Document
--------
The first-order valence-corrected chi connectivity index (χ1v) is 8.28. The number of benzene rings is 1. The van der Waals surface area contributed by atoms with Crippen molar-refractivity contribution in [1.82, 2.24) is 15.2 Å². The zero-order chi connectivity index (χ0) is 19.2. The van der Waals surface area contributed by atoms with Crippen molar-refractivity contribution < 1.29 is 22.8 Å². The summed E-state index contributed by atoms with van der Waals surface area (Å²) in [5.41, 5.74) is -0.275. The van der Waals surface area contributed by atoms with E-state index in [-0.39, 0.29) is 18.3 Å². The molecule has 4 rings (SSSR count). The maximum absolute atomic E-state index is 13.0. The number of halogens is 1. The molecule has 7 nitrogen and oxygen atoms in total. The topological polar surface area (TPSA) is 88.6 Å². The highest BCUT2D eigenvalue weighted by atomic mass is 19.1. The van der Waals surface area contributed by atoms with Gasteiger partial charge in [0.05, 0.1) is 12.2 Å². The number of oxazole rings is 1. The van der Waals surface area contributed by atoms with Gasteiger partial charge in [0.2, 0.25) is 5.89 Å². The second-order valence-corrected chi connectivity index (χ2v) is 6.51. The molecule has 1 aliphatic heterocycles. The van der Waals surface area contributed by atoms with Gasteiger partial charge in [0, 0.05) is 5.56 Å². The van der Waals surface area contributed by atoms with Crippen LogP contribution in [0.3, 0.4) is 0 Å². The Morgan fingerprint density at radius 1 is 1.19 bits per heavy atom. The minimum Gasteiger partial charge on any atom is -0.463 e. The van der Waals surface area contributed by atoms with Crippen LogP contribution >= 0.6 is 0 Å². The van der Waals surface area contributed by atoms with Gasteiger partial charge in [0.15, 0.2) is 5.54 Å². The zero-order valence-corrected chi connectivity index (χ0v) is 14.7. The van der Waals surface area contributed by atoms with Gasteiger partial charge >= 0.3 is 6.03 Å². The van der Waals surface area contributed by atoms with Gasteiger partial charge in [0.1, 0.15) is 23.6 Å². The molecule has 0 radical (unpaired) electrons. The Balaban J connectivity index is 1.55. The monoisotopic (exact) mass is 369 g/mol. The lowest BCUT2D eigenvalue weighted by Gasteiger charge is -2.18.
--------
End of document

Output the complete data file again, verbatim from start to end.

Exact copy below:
The first-order valence-corrected chi connectivity index (χ1v) is 8.28. The number of benzene rings is 1. The van der Waals surface area contributed by atoms with Crippen molar-refractivity contribution in [1.82, 2.24) is 15.2 Å². The zero-order chi connectivity index (χ0) is 19.2. The van der Waals surface area contributed by atoms with Crippen molar-refractivity contribution < 1.29 is 22.8 Å². The summed E-state index contributed by atoms with van der Waals surface area (Å²) in [5.41, 5.74) is -0.275. The van der Waals surface area contributed by atoms with E-state index in [-0.39, 0.29) is 18.3 Å². The molecule has 4 rings (SSSR count). The maximum absolute atomic E-state index is 13.0. The number of halogens is 1. The molecule has 7 nitrogen and oxygen atoms in total. The topological polar surface area (TPSA) is 88.6 Å². The highest BCUT2D eigenvalue weighted by atomic mass is 19.1. The van der Waals surface area contributed by atoms with Gasteiger partial charge in [0.05, 0.1) is 12.2 Å². The number of oxazole rings is 1. The van der Waals surface area contributed by atoms with Gasteiger partial charge in [0.2, 0.25) is 5.89 Å². The second-order valence-corrected chi connectivity index (χ2v) is 6.51. The molecule has 1 aliphatic heterocycles. The van der Waals surface area contributed by atoms with Gasteiger partial charge in [0, 0.05) is 5.56 Å². The van der Waals surface area contributed by atoms with Crippen LogP contribution in [0.3, 0.4) is 0 Å². The Morgan fingerprint density at radius 1 is 1.19 bits per heavy atom. The minimum Gasteiger partial charge on any atom is -0.463 e. The van der Waals surface area contributed by atoms with Crippen LogP contribution >= 0.6 is 0 Å². The van der Waals surface area contributed by atoms with Gasteiger partial charge in [0.15, 0.2) is 5.54 Å². The zero-order valence-corrected chi connectivity index (χ0v) is 14.7. The van der Waals surface area contributed by atoms with Gasteiger partial charge >= 0.3 is 6.03 Å². The van der Waals surface area contributed by atoms with Gasteiger partial charge in [0.1, 0.15) is 23.6 Å². The molecule has 0 radical (unpaired) electrons. The Balaban J connectivity index is 1.55. The monoisotopic (exact) mass is 369 g/mol. The lowest BCUT2D eigenvalue weighted by Gasteiger charge is -2.18.